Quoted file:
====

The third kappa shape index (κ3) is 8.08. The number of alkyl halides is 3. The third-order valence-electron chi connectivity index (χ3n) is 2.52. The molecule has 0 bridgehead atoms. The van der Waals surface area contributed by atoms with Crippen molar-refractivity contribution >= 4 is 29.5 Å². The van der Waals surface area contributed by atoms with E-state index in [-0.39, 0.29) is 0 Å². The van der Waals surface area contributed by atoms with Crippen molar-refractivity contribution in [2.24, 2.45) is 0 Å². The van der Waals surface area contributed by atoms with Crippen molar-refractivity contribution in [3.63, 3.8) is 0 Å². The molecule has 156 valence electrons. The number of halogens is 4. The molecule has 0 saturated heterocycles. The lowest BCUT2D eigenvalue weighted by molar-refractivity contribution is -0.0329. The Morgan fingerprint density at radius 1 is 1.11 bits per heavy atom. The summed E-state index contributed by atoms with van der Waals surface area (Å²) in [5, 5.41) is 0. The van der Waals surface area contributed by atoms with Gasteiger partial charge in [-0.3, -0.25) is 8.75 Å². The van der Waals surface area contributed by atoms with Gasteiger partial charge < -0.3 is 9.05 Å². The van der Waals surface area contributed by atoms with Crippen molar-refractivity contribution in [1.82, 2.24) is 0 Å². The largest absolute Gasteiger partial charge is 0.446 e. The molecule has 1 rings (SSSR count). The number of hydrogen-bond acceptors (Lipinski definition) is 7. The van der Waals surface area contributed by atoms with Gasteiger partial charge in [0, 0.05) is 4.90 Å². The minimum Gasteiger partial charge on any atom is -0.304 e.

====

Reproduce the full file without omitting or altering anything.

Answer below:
The third kappa shape index (κ3) is 8.08. The number of alkyl halides is 3. The third-order valence-electron chi connectivity index (χ3n) is 2.52. The molecule has 0 bridgehead atoms. The van der Waals surface area contributed by atoms with Crippen molar-refractivity contribution >= 4 is 29.5 Å². The van der Waals surface area contributed by atoms with E-state index in [-0.39, 0.29) is 0 Å². The van der Waals surface area contributed by atoms with Crippen molar-refractivity contribution in [2.24, 2.45) is 0 Å². The van der Waals surface area contributed by atoms with Crippen molar-refractivity contribution in [3.63, 3.8) is 0 Å². The molecule has 156 valence electrons. The number of halogens is 4. The molecule has 0 saturated heterocycles. The lowest BCUT2D eigenvalue weighted by molar-refractivity contribution is -0.0329. The Morgan fingerprint density at radius 1 is 1.11 bits per heavy atom. The summed E-state index contributed by atoms with van der Waals surface area (Å²) in [5, 5.41) is 0. The van der Waals surface area contributed by atoms with Gasteiger partial charge in [-0.3, -0.25) is 8.75 Å². The van der Waals surface area contributed by atoms with Gasteiger partial charge < -0.3 is 9.05 Å². The van der Waals surface area contributed by atoms with Crippen molar-refractivity contribution in [1.82, 2.24) is 0 Å². The largest absolute Gasteiger partial charge is 0.446 e. The molecule has 1 rings (SSSR count). The number of hydrogen-bond acceptors (Lipinski definition) is 7. The van der Waals surface area contributed by atoms with Gasteiger partial charge in [0, 0.05) is 4.90 Å². The minimum Gasteiger partial charge on any atom is -0.304 e.